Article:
As has been the case for a number of years, I continue to be impressed by the Montevertine, a wine that sometimes gets less attention than the flagship Pergole Torte. This is the first year that benefits from the inclusion of a new vineyard at the other end of town that was previously leased by Istine. Not much has changed here in terms of winemaking. Alcoholic fermentation takes place in cement, using indigenous yeasts. Malolactic fermentation follows, also in cement. The wines are racked off their lees and racked into oak in the early part of the following year. Montevertine spends two years in cask, whereas Pergole Torte sees a year in French oak barrique followed by a year in cask.”

    Antonio Galloni, Vinous (08/23)

    The first significant date in the history of this estate is 1967, when Martino’s father Sergio (a Milanese whose family had made money in steel) bought the Montevertine estate as a holiday home. At that time, estate was perhaps something of a misnomer, since Signor Manetti’s purchase basically consisted of a ramshackle farmhouse and sixty acres or so of neglected farmland. However, there was one other hidden asset in the form of Bruno Bini, who lived on the estate and who became, in those early days, the owner’s right hand man and cellarmaster. In 1968, about an acre with north/northeastern exposure was planted to Sangiovese. In 1971, the first vintage from this estate was shown at Vinitaly to much acclaim and the first vintage of Le Pergole Torte followed in 1977.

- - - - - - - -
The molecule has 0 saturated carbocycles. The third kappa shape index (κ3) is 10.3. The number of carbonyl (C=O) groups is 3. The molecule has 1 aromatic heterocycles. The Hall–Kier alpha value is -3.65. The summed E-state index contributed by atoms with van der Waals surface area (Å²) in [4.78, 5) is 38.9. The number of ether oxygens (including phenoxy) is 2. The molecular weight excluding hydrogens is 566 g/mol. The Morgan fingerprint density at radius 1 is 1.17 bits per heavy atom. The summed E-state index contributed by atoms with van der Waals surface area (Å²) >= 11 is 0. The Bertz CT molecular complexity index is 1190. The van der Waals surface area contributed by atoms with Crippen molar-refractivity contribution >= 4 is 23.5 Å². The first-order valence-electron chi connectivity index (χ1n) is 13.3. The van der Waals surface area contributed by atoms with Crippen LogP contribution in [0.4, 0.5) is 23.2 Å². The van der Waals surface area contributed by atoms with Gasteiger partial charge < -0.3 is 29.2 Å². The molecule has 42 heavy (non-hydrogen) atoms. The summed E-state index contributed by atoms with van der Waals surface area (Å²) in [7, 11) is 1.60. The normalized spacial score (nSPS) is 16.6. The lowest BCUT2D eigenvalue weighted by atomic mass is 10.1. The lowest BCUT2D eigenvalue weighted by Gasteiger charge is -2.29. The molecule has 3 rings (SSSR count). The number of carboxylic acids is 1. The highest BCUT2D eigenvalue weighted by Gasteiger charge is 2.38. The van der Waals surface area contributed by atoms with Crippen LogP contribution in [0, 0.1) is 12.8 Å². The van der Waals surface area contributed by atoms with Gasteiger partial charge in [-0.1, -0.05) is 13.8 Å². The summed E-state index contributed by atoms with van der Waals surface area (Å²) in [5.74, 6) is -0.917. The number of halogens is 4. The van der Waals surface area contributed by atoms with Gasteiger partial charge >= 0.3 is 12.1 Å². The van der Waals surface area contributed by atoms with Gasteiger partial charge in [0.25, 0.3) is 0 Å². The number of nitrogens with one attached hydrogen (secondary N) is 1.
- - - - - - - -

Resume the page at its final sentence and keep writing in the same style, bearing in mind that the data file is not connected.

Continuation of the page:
In those distant days, Le Pergole Torte was not 100% Sangiovese – in fact, it did not become so until the 1990 vintage. However, Signor Manetti was a devoted protagonist of Sangiovese and its unique power to express the qualities of its native terroir. This was not, of course, the prevailing wisdom: in fact, regulations forbade the making of 100% Sangiovese wines. Instead, they had to be blended with white grape varieties such as Trebbiano. These strictures led directly to the development of the so-called Supertuscans but Le Pergole Torte is a Super-Sangiovese rather than a Supertuscan. The trajectory of this estate had always been towards making an ever better and purer Sangiovese and one which would best express the individual attributes of Radda, which, at 425 metres above sea level, is one of the highest altitude spots in the Chianti Classico appellation.